The Corresponence of James McNeil Whistler
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System Number: 11362
Date: 22 July 1886
Author: Edward William Godwin[1]
Place: [London]
Recipient: Editor, The Court and Society Review[2]
Place: [London]
Repository: Library of Congress
Call Number: Manuscript Division, Pennell-Whistler Collection, PWC 14/1336-7
Document Type: Ms and TLc

'Paper lent by Mr Salaman[3].'
'The Court and Society Review'

To the Editor of the Court and Society Review.

July 22. 1886[4].

What is a 'MASTER'?


That there should be now raging in the columns of a Society journal a word battle over the painter Whistler à propos of his election as President of the Institute of British Artists, is in itself evidence that the influence of this craftsman or master is acknowledged as a reality even by those who would like to persuade themselves - for they are without argument to persuade others - that the man who painted the Sarasate[5] and created the peacock-room[6] is not a master chief or Anax[7] in the realm of art.

In reading the correspondence I have been impressed with the, I will not say deficient logic, for of that there is none, but rather with the singular misunderstanding of one word which it has exhibited. The word Master to some folk as to children carries with it rather the sense of personal control than the sense of subject knowledge. The 'master' is the man who knows, and in every craft it is this knowledge or wisdom that compels the personal following - disciple, pupil, apprentice. These may or may not come within the master's direct personal control, but their belief and veneration are there.

The correspondence shows a certain set of people who, because Whistler has asserted his individuality, and declines to 'leave it with the porter at the gate', have already, with infantine instinct, begun to dread the ferule, and are fearing to hear the phrase, palmam qui meruit ferat[8].

(p. 2) Mr Whistler's physical prowess, remembered in many fields may have contributed to this. The long bamboo he bears may seem a symbol of something more than elegance, and this folk unable to distinguish art, and therefore unable to recognise mastership in art, dread merely the President as a tutor, perchance anticipating that his anger may be roused. This is a pity, because all this diverts attention from the real issue that J. McN. Whistler is a consummate craftsman, able to do at once the noblest portraiture and the highest decoration the modern world has seen - e.g. the peacock room, which is a poem and a series of pictures, though never, for an inch of space, failing in its unity or entangling a link of the chain of beauty the great artist forged for the house in Prince's Gate. Had the 'Mother', the 'Carlyle', the 'Sarasate'[9] never been painted; had the gems of water-colour drawings and the treasures of etchings been all destroyed; had we forgotten the varied delicacy of those exhibition rooms in Piccadilly and Bond Street[10] this man has created for our joy, we should still know him to be a master so long as wall or ceiling or shutter remained of the marvellous peacock decoration.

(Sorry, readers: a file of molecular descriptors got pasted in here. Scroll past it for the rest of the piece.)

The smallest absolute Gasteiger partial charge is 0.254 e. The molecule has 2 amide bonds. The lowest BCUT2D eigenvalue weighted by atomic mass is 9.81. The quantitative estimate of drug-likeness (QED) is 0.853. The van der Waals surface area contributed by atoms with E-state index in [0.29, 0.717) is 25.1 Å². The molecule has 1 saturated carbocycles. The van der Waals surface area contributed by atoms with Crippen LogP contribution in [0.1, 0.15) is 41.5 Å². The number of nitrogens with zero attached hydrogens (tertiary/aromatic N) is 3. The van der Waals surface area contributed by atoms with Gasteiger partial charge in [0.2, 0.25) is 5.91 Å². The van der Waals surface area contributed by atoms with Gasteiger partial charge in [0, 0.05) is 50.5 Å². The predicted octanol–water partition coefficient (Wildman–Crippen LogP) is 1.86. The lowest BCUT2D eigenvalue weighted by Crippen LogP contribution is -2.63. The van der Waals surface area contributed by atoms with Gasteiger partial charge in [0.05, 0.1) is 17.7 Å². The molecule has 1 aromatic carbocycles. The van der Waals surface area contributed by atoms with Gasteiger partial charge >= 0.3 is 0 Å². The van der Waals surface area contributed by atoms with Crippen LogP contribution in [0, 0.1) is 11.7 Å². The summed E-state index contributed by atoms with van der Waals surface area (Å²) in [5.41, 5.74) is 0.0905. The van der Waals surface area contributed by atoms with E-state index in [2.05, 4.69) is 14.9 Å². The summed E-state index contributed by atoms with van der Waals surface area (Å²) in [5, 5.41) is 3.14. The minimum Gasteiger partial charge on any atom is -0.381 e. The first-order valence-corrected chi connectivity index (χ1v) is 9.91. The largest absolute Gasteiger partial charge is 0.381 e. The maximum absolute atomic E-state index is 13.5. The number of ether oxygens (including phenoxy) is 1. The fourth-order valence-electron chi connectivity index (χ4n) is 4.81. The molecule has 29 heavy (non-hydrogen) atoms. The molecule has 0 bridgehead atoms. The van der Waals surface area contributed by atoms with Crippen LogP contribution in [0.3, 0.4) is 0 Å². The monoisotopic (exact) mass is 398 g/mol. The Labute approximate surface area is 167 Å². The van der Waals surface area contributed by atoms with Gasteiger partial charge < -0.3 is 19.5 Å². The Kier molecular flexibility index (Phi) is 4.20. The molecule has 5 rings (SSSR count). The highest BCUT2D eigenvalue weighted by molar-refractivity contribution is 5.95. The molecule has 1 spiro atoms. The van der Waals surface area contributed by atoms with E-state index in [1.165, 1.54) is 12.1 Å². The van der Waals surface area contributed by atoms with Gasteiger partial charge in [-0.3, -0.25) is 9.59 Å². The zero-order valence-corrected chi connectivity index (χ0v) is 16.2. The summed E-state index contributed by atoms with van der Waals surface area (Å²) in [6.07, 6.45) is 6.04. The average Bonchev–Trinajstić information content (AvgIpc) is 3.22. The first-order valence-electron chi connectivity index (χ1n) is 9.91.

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1.  Edward William Godwin
Edward William Godwin (1833-1886), architect and designer [more].

2.  Editor, The Court and Society Review
This is a response to a series of letters to The Court and Society Review.

3.  Paper lent by Mr Salaman
Handwritten. This letter is one of a series of typescript copies with manuscript corrections, sent, probably by Malcolm Charles Salaman (1855-1940), art critic and dramatist [more] , to Joseph Pennell (1860-1926) and his wife Elizabeth Robins Pennell (1855-1936), née Robins, JW's biographers.

4.  July 22. 1886
The rest of the text is typescript.

5.  the Sarasate
Pablo de Sarasate y Navascues (1844-1908), violinist [more], was the subject of Arrangement in Black: Portrait of Señor Pablo de Sarasate (YMSM 315).

6.  peacock-room
Harmony in Blue and Gold: The Peacock Room (YMSM 178).

7.  Anax
Lat., dragonfly. JW's monogram was a butterfly.

8.  palmam qui meruit ferat
Lat., honour goes to him who deserves it.

9.  Sarasate
Arrangement in Grey and Black: Portrait of the Painter's Mother (YMSM 101), Arrangement in Grey and Black, No. 2: Portrait of Thomas Carlyle (YMSM 137) and Arrangement in Black: Portrait of Señor Pablo de Sarasate (YMSM 315).

10.  exhibition rooms in Piccadilly and Bond Street
JW's one-man exhibitions included Mr Whistler's Etchings, The Fine Art Society, London, 1883, 'Notes' - 'Harmonies' - 'Nocturnes', Messrs Dowdeswell, London, 1884, and 'Notes' - 'Harmonies' - 'Nocturnes', Second Series, Messrs Dowdeswell, London, 1886.